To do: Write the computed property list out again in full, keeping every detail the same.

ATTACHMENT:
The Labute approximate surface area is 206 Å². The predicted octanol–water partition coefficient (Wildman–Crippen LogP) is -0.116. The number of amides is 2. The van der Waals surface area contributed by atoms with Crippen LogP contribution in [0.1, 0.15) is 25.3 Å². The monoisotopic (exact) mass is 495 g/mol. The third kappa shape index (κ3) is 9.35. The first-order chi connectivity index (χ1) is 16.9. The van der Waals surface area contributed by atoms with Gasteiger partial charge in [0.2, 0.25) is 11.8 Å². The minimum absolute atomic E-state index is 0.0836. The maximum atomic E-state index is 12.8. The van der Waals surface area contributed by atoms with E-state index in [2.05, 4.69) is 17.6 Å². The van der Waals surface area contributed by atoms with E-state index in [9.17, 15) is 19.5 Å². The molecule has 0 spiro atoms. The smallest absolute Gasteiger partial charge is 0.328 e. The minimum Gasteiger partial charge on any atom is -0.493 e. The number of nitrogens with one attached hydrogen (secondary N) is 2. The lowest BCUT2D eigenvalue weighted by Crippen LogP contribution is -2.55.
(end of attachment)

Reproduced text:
The Labute approximate surface area is 206 Å². The predicted octanol–water partition coefficient (Wildman–Crippen LogP) is -0.116. The number of amides is 2. The van der Waals surface area contributed by atoms with Crippen LogP contribution in [0.1, 0.15) is 25.3 Å². The monoisotopic (exact) mass is 495 g/mol. The third kappa shape index (κ3) is 9.35. The first-order chi connectivity index (χ1) is 16.9. The van der Waals surface area contributed by atoms with Gasteiger partial charge in [0.2, 0.25) is 11.8 Å². The minimum absolute atomic E-state index is 0.0836. The maximum atomic E-state index is 12.8. The van der Waals surface area contributed by atoms with E-state index in [2.05, 4.69) is 17.6 Å². The van der Waals surface area contributed by atoms with E-state index in [9.17, 15) is 19.5 Å². The molecule has 0 spiro atoms. The smallest absolute Gasteiger partial charge is 0.328 e. The minimum Gasteiger partial charge on any atom is -0.493 e. The number of nitrogens with one attached hydrogen (secondary N) is 2. The lowest BCUT2D eigenvalue weighted by Crippen LogP contribution is -2.55.